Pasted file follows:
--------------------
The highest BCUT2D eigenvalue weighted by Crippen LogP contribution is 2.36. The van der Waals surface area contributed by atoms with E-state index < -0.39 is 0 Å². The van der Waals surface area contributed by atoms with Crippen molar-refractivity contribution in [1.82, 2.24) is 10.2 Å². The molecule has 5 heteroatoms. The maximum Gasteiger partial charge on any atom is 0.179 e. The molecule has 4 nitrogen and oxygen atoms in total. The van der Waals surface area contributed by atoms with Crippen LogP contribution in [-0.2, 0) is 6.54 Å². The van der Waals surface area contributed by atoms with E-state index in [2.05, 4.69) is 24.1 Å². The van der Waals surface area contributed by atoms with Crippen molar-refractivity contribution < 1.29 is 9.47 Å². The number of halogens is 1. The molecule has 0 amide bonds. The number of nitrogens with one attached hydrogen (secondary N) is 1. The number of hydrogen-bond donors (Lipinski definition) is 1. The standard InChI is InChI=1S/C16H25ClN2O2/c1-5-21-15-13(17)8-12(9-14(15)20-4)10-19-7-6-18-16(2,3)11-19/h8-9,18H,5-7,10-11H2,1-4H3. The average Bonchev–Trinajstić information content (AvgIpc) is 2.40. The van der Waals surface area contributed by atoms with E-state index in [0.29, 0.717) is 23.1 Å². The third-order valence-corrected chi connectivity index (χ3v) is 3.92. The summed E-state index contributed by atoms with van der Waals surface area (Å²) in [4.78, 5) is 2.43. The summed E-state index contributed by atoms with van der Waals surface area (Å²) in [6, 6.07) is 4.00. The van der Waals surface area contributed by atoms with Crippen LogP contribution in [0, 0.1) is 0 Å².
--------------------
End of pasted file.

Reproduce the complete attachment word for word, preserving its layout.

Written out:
The highest BCUT2D eigenvalue weighted by Crippen LogP contribution is 2.36. The van der Waals surface area contributed by atoms with E-state index < -0.39 is 0 Å². The van der Waals surface area contributed by atoms with Crippen molar-refractivity contribution in [1.82, 2.24) is 10.2 Å². The molecule has 5 heteroatoms. The maximum Gasteiger partial charge on any atom is 0.179 e. The molecule has 4 nitrogen and oxygen atoms in total. The van der Waals surface area contributed by atoms with Crippen LogP contribution in [-0.2, 0) is 6.54 Å². The van der Waals surface area contributed by atoms with E-state index in [2.05, 4.69) is 24.1 Å². The van der Waals surface area contributed by atoms with Crippen molar-refractivity contribution < 1.29 is 9.47 Å². The number of halogens is 1. The molecule has 0 amide bonds. The number of nitrogens with one attached hydrogen (secondary N) is 1. The number of hydrogen-bond donors (Lipinski definition) is 1. The standard InChI is InChI=1S/C16H25ClN2O2/c1-5-21-15-13(17)8-12(9-14(15)20-4)10-19-7-6-18-16(2,3)11-19/h8-9,18H,5-7,10-11H2,1-4H3. The average Bonchev–Trinajstić information content (AvgIpc) is 2.40. The van der Waals surface area contributed by atoms with E-state index in [0.29, 0.717) is 23.1 Å². The third-order valence-corrected chi connectivity index (χ3v) is 3.92. The summed E-state index contributed by atoms with van der Waals surface area (Å²) in [4.78, 5) is 2.43. The summed E-state index contributed by atoms with van der Waals surface area (Å²) in [6, 6.07) is 4.00. The van der Waals surface area contributed by atoms with Crippen LogP contribution in [0, 0.1) is 0 Å².